Jay-Z, LeBron James Talk Two Kings Charity, Doing 'Good All Over'

Rap Mogul and Miami Heat star tell MTV News why they teamed up with Mr. Cartoon to give back to L.A.-area Boys & Girls Club.

Jay-Z and LeBron James don't just want to hold a can of soda and smile for the cameras. The two men prefer to be hands-on when it comes to giving back to the community. So during NBA All-Star weekend festivities this past Saturday, Hov and King James personally greeted children at the Boys & Girls Club of Los Angeles and unveiled a newly renovated gymnasium at their facility.

For the third year in a row, Jay-Z and LeBron's Two Kings charity teamed up with Sprite to promote a worthy cause at All-Star Weekend. MTV News spoke to James and Jay about their participation.

"If you stay focused and you follow your dream, stay in school, you can be ... well, you might not be this tall," Jay told the club members, gesturing at James as wife Beyoncé looked on. "But you can definitely make it in life."

Although the duo are longtime friends, they're also technically rivals of sorts. James, of course, now plays for the Miami Heat, while Jay is a minority owner of the New Jersey Nets. Nevertheless, the pair are close and have used their popularity for philanthropic purposes.

"You've seen LeBron James on TV," Jay-Z told MTV News of why someone like the Heat star is an effective role model. "Just that thing that's tangible, that they can touch him and shake his hand and know that this is a young man who comes from the same areas as they do, and look where he's made it to. So it makes it real."

James, who was born and raised in Akron, Ohio, echoed the Brooklyn-born MC's sentiments.

"Could you imagine if Michael Jordan showed up to your community?" James said. "Or whoever that you just dreamed and loved and watched every day on TV and you thought that was superhuman, just showed up to a community [center]? That one moment right there could be the difference between you making a left or making a right."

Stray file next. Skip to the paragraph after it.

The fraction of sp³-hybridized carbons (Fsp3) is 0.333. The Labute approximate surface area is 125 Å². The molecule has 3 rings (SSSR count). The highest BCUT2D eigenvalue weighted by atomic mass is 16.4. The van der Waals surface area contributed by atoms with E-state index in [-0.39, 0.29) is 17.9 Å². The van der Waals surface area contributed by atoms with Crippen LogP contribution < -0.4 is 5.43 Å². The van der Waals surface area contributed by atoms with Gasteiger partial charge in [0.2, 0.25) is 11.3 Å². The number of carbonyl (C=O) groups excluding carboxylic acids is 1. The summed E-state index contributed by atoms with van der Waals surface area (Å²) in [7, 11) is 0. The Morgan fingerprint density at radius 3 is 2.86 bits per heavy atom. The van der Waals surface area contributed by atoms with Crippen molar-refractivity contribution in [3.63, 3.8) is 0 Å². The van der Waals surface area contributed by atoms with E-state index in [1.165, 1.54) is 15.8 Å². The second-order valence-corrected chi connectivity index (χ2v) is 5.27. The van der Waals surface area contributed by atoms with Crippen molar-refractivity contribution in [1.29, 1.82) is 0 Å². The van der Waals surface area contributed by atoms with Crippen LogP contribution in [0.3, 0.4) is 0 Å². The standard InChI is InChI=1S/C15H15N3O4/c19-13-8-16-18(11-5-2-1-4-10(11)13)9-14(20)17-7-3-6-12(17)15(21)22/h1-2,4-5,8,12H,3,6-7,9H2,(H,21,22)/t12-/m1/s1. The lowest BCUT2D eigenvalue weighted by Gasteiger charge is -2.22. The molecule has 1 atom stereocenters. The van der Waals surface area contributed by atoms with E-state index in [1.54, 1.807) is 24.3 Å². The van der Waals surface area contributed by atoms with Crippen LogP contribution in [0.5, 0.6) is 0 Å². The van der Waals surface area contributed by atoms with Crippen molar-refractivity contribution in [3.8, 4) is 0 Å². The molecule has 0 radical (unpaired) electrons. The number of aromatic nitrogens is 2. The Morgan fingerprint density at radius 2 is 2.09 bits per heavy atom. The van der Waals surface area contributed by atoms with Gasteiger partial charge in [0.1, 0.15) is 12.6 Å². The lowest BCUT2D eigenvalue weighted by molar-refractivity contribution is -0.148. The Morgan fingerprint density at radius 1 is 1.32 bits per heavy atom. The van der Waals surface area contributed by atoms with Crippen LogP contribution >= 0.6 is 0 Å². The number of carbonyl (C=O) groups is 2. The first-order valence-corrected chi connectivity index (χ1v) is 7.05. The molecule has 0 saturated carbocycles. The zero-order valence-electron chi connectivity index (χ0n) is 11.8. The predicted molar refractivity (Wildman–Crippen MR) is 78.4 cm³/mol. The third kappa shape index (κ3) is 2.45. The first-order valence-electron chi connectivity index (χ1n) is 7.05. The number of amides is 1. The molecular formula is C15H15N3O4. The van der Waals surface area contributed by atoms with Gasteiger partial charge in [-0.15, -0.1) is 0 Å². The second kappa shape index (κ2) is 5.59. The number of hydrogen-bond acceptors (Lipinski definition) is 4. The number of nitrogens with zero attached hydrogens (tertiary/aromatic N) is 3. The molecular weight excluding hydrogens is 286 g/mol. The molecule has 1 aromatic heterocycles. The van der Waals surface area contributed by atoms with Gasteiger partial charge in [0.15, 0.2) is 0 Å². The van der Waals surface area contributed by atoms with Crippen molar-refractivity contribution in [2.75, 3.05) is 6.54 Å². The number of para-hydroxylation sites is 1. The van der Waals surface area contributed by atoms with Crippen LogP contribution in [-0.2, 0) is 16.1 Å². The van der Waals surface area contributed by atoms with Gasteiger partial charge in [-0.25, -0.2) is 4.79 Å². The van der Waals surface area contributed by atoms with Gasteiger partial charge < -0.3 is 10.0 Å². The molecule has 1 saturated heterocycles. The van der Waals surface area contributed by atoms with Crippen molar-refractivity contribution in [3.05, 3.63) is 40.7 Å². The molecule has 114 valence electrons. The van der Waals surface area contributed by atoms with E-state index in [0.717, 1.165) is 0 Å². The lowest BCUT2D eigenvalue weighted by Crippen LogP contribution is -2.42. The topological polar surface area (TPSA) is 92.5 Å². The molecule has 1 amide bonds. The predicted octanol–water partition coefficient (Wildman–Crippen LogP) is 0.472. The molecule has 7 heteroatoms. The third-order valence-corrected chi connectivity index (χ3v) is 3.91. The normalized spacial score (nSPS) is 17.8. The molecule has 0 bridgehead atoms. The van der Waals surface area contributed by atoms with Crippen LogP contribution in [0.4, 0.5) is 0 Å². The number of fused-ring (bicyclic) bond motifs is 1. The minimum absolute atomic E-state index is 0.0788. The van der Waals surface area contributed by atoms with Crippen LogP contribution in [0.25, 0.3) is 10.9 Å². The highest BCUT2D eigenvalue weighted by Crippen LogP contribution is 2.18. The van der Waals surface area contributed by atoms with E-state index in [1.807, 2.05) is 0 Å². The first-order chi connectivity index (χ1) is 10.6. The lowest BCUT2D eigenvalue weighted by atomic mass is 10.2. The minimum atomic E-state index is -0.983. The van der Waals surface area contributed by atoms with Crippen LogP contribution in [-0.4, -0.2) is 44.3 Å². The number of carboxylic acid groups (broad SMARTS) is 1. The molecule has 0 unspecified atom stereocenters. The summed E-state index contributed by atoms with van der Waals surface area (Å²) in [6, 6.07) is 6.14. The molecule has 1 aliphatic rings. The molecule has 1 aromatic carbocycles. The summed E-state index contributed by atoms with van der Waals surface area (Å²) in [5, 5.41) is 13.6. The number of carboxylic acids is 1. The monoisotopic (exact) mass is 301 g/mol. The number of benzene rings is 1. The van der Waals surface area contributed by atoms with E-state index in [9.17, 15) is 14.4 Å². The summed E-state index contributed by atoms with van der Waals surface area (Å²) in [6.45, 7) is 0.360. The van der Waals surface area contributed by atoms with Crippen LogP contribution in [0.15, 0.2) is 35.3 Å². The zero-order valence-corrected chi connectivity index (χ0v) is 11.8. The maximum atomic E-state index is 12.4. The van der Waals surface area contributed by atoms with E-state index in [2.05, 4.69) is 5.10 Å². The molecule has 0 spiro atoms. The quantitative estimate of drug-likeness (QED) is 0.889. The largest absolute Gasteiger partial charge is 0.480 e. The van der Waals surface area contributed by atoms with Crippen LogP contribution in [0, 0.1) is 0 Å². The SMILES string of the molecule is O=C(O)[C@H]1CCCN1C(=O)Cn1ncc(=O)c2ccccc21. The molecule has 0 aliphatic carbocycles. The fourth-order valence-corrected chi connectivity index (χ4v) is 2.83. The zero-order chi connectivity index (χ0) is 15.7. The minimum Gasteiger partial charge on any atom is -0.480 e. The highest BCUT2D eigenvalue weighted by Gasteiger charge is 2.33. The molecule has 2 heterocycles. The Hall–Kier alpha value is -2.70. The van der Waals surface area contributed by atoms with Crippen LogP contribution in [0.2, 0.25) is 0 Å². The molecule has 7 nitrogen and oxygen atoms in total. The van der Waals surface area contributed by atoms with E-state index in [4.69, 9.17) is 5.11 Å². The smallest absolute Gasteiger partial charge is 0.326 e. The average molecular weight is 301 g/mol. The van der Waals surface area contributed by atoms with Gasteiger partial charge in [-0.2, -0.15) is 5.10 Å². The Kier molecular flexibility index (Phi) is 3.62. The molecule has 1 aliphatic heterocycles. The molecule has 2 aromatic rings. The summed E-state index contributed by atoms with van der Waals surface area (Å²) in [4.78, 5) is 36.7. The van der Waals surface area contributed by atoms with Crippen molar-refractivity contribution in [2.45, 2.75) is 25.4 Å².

In addition to making renovations to the Boys & Girls Club gym, Jay and LeBron also unveiled a mural by famed graffiti artist and designer Mr. Cartoon, who was also present at the event.

"Whenever I'm doing a big mural like this, I gotta think about, 'It's there for the youngsters, it's there for the kids, but I want it to be on a hard-core graffiti website," the Los Angeles native told us. "I want to motivate and inspire the youngsters. I want kids to look at it like, 'Man, I want to do that!' "

According to Jay-Z, actively participating in events like these, as opposed to just posing for pictures, is essential.

"We wanted to just have a further dialogue with the people we were doing business with," Jay explained. "To let them know we weren't just paid endorsers and gonna sit there and just be smiling with a can in our hand or something. We wanted to take this [business] relationship and do some good. Take all these people, put them in a room, take their power and influence, and use them. But use them in a good way. Use them to affect good all over."

That same evening, the Two Kings charity held its fifth annual dinner, which was sponsored by Microsoft's Bing search engine. Some of the heavyweights in attendance included Ne-Yo, Miami Heat player Chris Bosh, Kanye West, Leonardo DiCaprio and Drake.